Episode 4: The Deflection of Probability
By Premee Mohamed
The tent billowed in the hot, humid wind, and Harriet thought if the canvas made that gun-crack noise near her head one more time she’d go mad—simply abandon her project and flee screaming into the meadow.
She took a deep breath, ignoring the hovering cameras that hummed in her peripheral vision. They’d make something of that in final production, she thought gloomily. That sigh. The plucky lass from Berwick-upon-Tweed, a clear shoo-in during the first three episodes, has done very poorly indeed today, and seems to be feeling the pressure… Well, and it would have to be ‘plucky,’ wouldn’t it? Harriet was sure the judges had an approved list of adjectives in their scripts. Some contestants were brilliant. Some were confident. Some…
Another gust of hot air roared in like the furious breath of a dragon. Her palladium microtorus setup spun on its little mirrored platform, reflecting glimpses of her startled gaze, her hair frizzed in the humidity. A skiff of pollen had dirtied the molecule-thick coating. Keeping her face still, she got out the nanofiber brush and cleaned the surface again.
It had all begun so well. Or at least it probably looked that way to viewers. Were episodes being aired already? Harriet didn’t know. But two weeks ago, her synthetic prions had gone about the place (well, the slide) like proper gangsters, knocking the other proteins aside and neatly recruiting only the ones they were meant to. Last week, only four contestants had managed to produce the correct crystal matrix in the final experiment—and hers had been the tallest of all, rising high and green as envy above their stations, nearly touching the ceiling.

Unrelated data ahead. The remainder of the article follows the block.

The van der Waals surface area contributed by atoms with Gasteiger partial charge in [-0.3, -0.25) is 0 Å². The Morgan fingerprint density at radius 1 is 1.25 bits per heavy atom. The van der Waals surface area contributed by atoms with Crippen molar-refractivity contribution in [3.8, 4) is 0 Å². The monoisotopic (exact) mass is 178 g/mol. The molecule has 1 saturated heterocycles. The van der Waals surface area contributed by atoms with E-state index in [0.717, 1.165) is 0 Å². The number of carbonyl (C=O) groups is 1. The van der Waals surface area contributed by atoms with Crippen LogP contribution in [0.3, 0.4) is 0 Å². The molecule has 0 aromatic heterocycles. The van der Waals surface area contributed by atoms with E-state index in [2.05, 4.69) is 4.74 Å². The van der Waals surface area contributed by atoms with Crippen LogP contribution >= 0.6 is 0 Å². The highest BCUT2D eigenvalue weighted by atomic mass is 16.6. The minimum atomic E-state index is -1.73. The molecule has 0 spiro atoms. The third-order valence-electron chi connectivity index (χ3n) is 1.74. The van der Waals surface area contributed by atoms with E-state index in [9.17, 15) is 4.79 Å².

The judges and hosts had complimented her, even clapped. Except Abiatha, the sour old cow. She never smiled. Famous for it, of course, glowering under that sharp gray bob like something nasty under a rock, but the theatrical necessity of the persona didn’t soothe the sting. Every time Harriet looked at her, she had a flashback to the first few months in grad school.
Not that anyone had said anything out loud, oh no. Her supervisor hadn’t said ‘We don’t want you here.’ Her family hadn’t said ‘I shouldn’t bother if I were you, what’s wrong with working at the bank like Mum.’ Her schoolfriends hadn’t said ‘Aren’t we getting ideas a little above our station darling.’ But they’d all been thinking it, plain as a pikestaff, just as when she had hesitantly suggested trying out for the show. Not one word of support, not through the video she’d had to send, the phone calls, auditions, train trips, the pitying looks from the makeup crew…
She briskly dashed a tear away with the back of her wrist—Go on, get on with it, you silly thing, don’t cry on your torus—and looked up as a group of shadows fell across her device.
“Oh, well isn’t this nice!” Garrett, her favorite judge, smiled encouragingly. “Very unique! We do like to see people putting their own spin on things. Can you tell us a little about what you’ve done here?” His eyes twinkled as if he expected to be told some wonderful secret.
“Deconstructed, is it?” Abiatha said before Harriet could open her mouth. “That’s certainly… one angle we haven’t seen before. Why did you choose that?”
“No, it’s…” Harriet swallowed. It had seemed like a good idea, though a minute ago she’d sneaked a look at the other benches and realized that everyone was doing a variation on a Hoffman-Lu apparatus except for her. And of course the judges had spotted it, and couldn’t keep quiet. “Well, at home… the low-elasticity quantum tunneling in the magnetic field would… ”